BERLIN CALLING (2008) by Hannes Stöhr
“Sex, drugs and Electro-Beats”
Unreleased in Spain, “Berlin Calling” is a drama, – sometimes a tragicomedy-, which also has a strong pseudo-documentary nature, and has been considered over the years as a cult reference for electronic music.
It is directed by Hannes Stöhr, known for his previous film “One Day in Europe” (2005), and his last creation: “Global Player” (2013) had its exclusive premiere in Spain at the closure of the 29th Cinema Jove festival (among the best in Spain), and has good independent cinema in its programme year after year.
The film tells the story of Martin Karow (Paul Kalkbrenner), Dj and producer who works with the nickname DJ Ickarus in the electronic music scene of Berlin’s nightlife. The “follow up” of this character throughout the film by the camera, makes the viewer believe that he is before a mockumentary, since the action is often interspersed with live performances, scenes that are also used in the trailers, to create the effect of a music video in the beginning and in the credits of the film. This “documentary effect” makes the plot more realistic, especially when such tough issues such as drugs, their side effects and madness are discussed.
Dj Ickarus is at his best moment, he is touring around electronic music clubs, while preparing his new studio album, his girlfriend and manager Mathilde (Rita Lengyel) always by his side. In order to keep up the pace and not become exhausted, Martin takes all kinds of drugs without hesitation, to the dismay and disappointment of Mathilde. One night after a gig in a “home” club (Berlin), an overdose takes him to an emergency room, and later becomes admitted in a psychiatric hospital for drug addicts. This is when his world begins to crumble down and when after interacting with other patients meets Dr. Petra Paul (Corinna Harfouch), who recommends Dj Ickarus to cut off his addictions, including music, reminding him that staying at the clinic is always voluntary.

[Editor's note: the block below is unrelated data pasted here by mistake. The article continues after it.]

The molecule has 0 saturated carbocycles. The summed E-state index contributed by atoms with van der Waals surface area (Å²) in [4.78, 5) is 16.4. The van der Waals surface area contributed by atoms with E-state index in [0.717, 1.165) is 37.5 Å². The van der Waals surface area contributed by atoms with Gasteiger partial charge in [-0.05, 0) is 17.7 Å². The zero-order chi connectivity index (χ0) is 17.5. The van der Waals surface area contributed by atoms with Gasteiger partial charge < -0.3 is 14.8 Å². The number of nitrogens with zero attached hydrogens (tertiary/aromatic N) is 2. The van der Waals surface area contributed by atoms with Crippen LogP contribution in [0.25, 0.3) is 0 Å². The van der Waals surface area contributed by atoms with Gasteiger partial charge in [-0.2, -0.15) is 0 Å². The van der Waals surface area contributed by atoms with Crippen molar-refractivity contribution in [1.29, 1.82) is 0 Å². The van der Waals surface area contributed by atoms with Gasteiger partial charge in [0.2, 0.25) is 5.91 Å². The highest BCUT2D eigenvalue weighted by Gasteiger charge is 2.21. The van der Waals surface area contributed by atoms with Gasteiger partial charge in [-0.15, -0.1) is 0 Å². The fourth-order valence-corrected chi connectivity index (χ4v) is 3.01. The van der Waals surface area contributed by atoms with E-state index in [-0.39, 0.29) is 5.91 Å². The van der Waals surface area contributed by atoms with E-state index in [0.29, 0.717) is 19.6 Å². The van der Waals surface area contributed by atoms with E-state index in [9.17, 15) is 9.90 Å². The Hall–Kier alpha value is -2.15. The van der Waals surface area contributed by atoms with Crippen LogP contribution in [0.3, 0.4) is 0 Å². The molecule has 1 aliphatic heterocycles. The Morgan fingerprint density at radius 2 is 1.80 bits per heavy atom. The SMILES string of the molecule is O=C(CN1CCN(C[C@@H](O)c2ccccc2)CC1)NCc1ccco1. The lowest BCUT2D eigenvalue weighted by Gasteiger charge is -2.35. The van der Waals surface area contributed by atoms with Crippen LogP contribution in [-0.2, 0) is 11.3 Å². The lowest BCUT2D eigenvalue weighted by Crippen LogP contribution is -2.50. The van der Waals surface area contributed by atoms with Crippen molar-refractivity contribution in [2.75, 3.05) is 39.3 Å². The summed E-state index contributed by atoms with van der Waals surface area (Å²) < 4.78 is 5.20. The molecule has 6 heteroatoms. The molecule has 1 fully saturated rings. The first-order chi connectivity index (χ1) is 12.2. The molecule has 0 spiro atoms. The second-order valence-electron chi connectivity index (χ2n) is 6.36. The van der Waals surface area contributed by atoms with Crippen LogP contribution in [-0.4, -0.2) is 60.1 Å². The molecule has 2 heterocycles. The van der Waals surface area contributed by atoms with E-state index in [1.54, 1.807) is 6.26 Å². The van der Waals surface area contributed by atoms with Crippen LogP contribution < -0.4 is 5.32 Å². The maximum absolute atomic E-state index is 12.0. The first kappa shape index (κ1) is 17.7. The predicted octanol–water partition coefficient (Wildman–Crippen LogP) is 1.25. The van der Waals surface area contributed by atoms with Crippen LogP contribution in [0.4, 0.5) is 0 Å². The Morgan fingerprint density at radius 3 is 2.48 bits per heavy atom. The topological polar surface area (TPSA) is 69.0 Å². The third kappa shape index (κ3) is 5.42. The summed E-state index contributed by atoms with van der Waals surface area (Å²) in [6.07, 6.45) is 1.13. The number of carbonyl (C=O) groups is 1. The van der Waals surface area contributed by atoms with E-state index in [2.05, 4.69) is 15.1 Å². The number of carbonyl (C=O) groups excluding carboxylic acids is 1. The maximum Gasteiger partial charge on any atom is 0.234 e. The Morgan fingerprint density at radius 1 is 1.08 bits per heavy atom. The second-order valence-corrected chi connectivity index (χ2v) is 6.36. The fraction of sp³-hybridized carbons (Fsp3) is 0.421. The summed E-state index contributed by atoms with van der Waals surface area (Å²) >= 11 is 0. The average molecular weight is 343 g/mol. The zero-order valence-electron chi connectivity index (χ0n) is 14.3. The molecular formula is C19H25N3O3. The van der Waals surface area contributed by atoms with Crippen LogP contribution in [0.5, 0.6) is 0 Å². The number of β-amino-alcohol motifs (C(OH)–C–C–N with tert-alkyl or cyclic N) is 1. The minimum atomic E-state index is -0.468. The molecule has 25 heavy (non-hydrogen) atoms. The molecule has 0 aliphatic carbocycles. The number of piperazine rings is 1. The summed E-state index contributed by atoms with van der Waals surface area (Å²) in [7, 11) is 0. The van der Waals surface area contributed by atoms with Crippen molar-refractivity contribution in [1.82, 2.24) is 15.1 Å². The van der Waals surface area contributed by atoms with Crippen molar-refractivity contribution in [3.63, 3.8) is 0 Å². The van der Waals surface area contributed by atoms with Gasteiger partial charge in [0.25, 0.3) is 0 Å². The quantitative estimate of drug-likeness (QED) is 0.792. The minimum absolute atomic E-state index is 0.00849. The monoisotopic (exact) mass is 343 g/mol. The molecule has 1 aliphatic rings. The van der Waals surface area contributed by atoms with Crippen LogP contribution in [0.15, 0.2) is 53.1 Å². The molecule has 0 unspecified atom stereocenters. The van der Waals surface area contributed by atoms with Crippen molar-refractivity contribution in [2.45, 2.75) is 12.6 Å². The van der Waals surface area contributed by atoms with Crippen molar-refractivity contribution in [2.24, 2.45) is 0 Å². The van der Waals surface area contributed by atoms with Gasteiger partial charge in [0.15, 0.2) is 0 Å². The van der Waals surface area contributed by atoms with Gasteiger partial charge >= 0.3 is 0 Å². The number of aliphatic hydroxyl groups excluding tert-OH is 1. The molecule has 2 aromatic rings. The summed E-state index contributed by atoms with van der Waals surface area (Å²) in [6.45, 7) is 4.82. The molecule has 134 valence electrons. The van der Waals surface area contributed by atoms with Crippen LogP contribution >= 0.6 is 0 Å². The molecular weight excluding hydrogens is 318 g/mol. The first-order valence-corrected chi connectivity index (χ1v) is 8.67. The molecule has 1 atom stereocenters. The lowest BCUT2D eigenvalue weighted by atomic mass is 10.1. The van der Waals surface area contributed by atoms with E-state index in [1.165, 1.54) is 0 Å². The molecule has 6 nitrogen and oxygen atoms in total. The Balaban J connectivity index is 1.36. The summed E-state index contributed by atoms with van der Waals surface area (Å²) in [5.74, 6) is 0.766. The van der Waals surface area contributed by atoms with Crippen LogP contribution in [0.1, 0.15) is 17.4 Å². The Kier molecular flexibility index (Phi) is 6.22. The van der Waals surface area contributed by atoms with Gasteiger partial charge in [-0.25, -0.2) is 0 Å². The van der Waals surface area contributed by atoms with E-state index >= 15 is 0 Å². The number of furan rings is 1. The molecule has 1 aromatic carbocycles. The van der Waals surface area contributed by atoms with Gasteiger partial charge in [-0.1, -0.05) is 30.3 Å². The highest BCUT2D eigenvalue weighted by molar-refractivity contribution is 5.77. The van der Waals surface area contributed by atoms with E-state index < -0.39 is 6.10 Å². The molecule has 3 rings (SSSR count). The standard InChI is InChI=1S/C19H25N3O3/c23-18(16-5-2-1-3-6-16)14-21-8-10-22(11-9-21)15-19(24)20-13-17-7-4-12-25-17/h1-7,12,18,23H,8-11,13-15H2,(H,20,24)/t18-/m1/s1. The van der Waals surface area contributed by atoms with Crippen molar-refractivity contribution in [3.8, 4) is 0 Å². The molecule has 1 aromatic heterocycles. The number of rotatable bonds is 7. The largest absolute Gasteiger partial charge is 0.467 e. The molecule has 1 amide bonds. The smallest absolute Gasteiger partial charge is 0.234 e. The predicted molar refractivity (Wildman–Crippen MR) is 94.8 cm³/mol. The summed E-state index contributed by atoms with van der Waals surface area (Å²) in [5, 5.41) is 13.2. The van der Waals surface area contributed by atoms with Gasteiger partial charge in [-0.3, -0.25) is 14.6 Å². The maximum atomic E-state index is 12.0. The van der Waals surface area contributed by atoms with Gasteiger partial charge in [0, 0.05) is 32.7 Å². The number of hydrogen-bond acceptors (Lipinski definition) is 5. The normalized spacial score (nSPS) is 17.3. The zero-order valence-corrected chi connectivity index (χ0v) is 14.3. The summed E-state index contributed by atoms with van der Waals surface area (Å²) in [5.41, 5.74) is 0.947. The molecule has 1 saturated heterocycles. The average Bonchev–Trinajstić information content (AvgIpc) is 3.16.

It is in this clinic where Martin concentrates and finishes his new album, oddly finding a balance in his sanity in such a place. After this experience, even after a relapse, Dj Ickarus not only steers his career in a positive direction but also his own personal life, leaving a nod to this “temporary insanity” on the cover of his new album “Berlin Calling”, in which he appears in the psychiatric clinic wearing the typical patient gown, an image which also appears in the film’s cover.
It’s amazing how the great German DJ Paul Kalkbrenner, without any prior experience in acting, pulls off a remarkable performance in this complicated role, since sometimes during the film his character hits rock bottom, offering dramatic and heartbreaking moments.
Film elements aside, this movie acted as a catalyser for Paul Kalkbrenner to become an internationally known Dj, a great jump from being a Dj known by few people to a worldwide famous star, today he is one of the most respected and recognized DJs within the electronic music scenario. Besides, the soundtrack leaves us real gems, and turns some songs into anthems, such as “Aaron”, “Sky and Sand” and “Train”
It is funny that there are many followers of Paul Kalbrenner and this soundtrack in particular that are unaware of this great movie.
Traducido por: Carlota Sánchez García